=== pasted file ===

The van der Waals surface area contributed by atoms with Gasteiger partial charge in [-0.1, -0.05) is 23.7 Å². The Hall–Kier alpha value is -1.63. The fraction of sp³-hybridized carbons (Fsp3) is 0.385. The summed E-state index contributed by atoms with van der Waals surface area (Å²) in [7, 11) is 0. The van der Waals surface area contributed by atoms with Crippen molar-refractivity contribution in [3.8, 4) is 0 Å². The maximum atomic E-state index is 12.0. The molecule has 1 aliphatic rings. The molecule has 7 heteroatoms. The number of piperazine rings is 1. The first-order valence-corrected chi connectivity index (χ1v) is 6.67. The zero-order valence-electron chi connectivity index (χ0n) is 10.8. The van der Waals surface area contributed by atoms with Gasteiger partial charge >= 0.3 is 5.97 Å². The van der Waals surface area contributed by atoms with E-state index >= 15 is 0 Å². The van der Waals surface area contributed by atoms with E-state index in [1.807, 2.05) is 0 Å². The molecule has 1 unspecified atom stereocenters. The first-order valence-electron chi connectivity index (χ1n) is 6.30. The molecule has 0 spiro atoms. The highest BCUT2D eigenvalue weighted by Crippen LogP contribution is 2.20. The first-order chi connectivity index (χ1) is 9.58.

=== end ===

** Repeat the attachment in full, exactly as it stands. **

The van der Waals surface area contributed by atoms with Gasteiger partial charge in [-0.1, -0.05) is 23.7 Å². The Hall–Kier alpha value is -1.63. The fraction of sp³-hybridized carbons (Fsp3) is 0.385. The summed E-state index contributed by atoms with van der Waals surface area (Å²) in [7, 11) is 0. The van der Waals surface area contributed by atoms with Crippen molar-refractivity contribution in [3.8, 4) is 0 Å². The maximum atomic E-state index is 12.0. The molecule has 1 aliphatic rings. The molecule has 7 heteroatoms. The number of piperazine rings is 1. The first-order valence-corrected chi connectivity index (χ1v) is 6.67. The zero-order valence-electron chi connectivity index (χ0n) is 10.8. The van der Waals surface area contributed by atoms with Gasteiger partial charge >= 0.3 is 5.97 Å². The van der Waals surface area contributed by atoms with E-state index >= 15 is 0 Å². The van der Waals surface area contributed by atoms with E-state index in [1.807, 2.05) is 0 Å². The molecule has 1 unspecified atom stereocenters. The first-order valence-electron chi connectivity index (χ1n) is 6.30. The molecule has 0 spiro atoms. The highest BCUT2D eigenvalue weighted by Crippen LogP contribution is 2.20. The first-order chi connectivity index (χ1) is 9.58.